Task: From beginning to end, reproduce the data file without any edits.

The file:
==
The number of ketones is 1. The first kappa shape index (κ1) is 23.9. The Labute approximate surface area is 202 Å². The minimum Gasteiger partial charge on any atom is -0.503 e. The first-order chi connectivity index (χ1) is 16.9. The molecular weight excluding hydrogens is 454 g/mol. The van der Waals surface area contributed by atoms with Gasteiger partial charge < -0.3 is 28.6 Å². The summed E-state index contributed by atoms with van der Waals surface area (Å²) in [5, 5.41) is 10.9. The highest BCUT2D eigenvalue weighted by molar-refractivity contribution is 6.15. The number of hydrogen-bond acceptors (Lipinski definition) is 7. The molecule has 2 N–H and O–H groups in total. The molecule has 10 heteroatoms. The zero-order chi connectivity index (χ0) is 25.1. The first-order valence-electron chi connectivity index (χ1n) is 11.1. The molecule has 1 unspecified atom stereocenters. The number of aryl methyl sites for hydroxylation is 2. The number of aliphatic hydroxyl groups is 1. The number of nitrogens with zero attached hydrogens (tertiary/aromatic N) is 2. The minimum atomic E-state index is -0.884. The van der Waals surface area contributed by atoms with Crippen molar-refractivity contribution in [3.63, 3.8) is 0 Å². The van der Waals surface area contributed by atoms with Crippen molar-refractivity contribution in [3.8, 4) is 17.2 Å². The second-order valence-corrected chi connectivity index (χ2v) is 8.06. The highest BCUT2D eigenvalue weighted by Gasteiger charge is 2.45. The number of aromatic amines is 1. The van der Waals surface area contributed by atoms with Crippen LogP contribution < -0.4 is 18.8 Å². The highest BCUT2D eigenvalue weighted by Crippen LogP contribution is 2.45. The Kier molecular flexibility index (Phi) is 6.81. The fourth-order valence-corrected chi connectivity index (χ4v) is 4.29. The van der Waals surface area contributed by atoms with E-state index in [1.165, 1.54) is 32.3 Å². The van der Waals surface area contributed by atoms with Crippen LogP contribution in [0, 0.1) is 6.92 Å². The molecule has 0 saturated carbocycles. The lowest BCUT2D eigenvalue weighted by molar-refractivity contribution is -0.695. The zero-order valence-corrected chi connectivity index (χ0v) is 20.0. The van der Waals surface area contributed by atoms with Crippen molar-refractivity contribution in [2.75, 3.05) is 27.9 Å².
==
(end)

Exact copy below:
The number of ketones is 1. The first kappa shape index (κ1) is 23.9. The Labute approximate surface area is 202 Å². The minimum Gasteiger partial charge on any atom is -0.503 e. The first-order chi connectivity index (χ1) is 16.9. The molecular weight excluding hydrogens is 454 g/mol. The van der Waals surface area contributed by atoms with Gasteiger partial charge < -0.3 is 28.6 Å². The summed E-state index contributed by atoms with van der Waals surface area (Å²) in [5, 5.41) is 10.9. The highest BCUT2D eigenvalue weighted by molar-refractivity contribution is 6.15. The number of hydrogen-bond acceptors (Lipinski definition) is 7. The molecule has 2 N–H and O–H groups in total. The molecule has 10 heteroatoms. The zero-order chi connectivity index (χ0) is 25.1. The first-order valence-electron chi connectivity index (χ1n) is 11.1. The molecule has 1 unspecified atom stereocenters. The number of aryl methyl sites for hydroxylation is 2. The number of aliphatic hydroxyl groups is 1. The number of nitrogens with zero attached hydrogens (tertiary/aromatic N) is 2. The minimum atomic E-state index is -0.884. The van der Waals surface area contributed by atoms with Crippen molar-refractivity contribution in [3.63, 3.8) is 0 Å². The van der Waals surface area contributed by atoms with Crippen molar-refractivity contribution in [3.8, 4) is 17.2 Å². The second-order valence-corrected chi connectivity index (χ2v) is 8.06. The highest BCUT2D eigenvalue weighted by Gasteiger charge is 2.45. The number of aromatic amines is 1. The van der Waals surface area contributed by atoms with Crippen LogP contribution < -0.4 is 18.8 Å². The highest BCUT2D eigenvalue weighted by Crippen LogP contribution is 2.45. The Kier molecular flexibility index (Phi) is 6.81. The fourth-order valence-corrected chi connectivity index (χ4v) is 4.29. The van der Waals surface area contributed by atoms with E-state index in [1.165, 1.54) is 32.3 Å². The van der Waals surface area contributed by atoms with Crippen LogP contribution in [0, 0.1) is 6.92 Å². The molecule has 0 saturated carbocycles. The lowest BCUT2D eigenvalue weighted by molar-refractivity contribution is -0.695. The zero-order valence-corrected chi connectivity index (χ0v) is 20.0. The van der Waals surface area contributed by atoms with Crippen molar-refractivity contribution in [2.75, 3.05) is 27.9 Å².